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Leeds seem set to lose Kalvin Phillips and Raphinha and this on top of sacking Bielsa leaves the club’s owners potentially in the firing line.
So the scramble for Raphinha and Kalvin Phillips has begun. Arsenal have already submitted a formal offer to Leeds United for Raphinha (which, according to reports, the club is dismissing out of hand) while Spurs and Manchester United are also said to be interested in signing the winger. Phillips, meanwhile, seems destined to head for Manchester City. But while Leeds supporters will obviously be apprehensive about losing two such influential players with no apparent direct replacements lined up, it feels increasingly as though Jesse Marsch’s rebuild of Leeds is getting underway.
Since winning promotion back to the Premier League in 2020, Leeds have spent a shade over £200m on new players, but the amount that they’ve raised from transfer fees is… nothing whatsoever. Of the top 100 clubs ranked by transfer expenditure between then and now, Leeds are one of just three clubs (along with AC Monza of Italy and Al-Hilal of Saudi Arabia) to not have raised a single penny from selling players, but this now seems certain to come to an end.
The last few months have felt like something of a game of Risk for the owners of the club. Their decision to relieve Marcelo Bielsa of his duties at the end of February may have been understandable in some respects, but it seemed to alienate a substantial proportion of the club’s fanbase, and the record of his replacement wasn’t really stellar enough to quell that feeling, even if he did reach his base-line of keeping the club in the Premier League.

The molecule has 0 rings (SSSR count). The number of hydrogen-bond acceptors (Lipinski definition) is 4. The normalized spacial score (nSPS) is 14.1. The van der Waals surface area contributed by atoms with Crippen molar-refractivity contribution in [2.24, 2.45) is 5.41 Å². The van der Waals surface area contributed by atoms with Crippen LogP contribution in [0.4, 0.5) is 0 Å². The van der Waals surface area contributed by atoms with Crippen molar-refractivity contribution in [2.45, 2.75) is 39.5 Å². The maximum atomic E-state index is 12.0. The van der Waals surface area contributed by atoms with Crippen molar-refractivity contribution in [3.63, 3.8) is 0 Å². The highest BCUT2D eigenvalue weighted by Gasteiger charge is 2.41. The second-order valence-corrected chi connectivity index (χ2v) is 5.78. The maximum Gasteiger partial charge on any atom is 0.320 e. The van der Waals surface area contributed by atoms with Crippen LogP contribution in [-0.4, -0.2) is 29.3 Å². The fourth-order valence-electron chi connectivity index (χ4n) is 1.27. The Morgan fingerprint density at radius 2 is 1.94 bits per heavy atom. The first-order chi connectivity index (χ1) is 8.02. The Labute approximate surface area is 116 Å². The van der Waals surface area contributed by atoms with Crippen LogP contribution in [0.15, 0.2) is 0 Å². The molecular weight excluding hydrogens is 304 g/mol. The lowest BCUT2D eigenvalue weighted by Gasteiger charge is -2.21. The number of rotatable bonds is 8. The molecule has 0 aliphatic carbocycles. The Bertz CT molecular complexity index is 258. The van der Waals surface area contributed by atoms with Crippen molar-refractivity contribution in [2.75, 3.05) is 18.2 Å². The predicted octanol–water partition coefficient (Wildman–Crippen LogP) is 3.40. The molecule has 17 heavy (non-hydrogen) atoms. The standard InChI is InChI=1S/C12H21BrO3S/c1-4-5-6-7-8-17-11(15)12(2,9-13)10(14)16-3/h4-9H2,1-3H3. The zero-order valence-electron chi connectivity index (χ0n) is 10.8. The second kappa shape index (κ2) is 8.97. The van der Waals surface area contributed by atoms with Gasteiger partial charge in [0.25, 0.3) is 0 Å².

There certainly isn’t a refusal to bring in new players on the part of the club. Already this summer, Brenden Aaronson and Rasmus Kristensen have arrived from one of Marsch’s former clubs, RB Salzburg, for a combined transfer fee of almost £35m while Marc Roca has signed from Bayern Munich for £10m. Another name that has been repeatedly linked with a move to Elland Road has been Tyler Adams, another player with whom Marsch is associated from their time together at RB Leipzig.
Of those who’ve already been confirmed, none seem to be anything much like direct replacements for Raphinha and Phillips. Roca is a central defender, Kristensen is primarily a right-back, and Aaronson can play in attacking midfield or on the wing. The latter two were already known to Marsch from his time at Salzburg, so it feels reasonable to assume that he has a job for them to do next season, and when announcing the signing of Aaronson, Director of Football Victor Orta made a specific point of mentioning his versatility. This deal was announced on May 26, so it feels like a stretch to say that he would have been brought in as a replacement for Raphinha, unless Orta has been thinking far further ahead than he’s been letting on.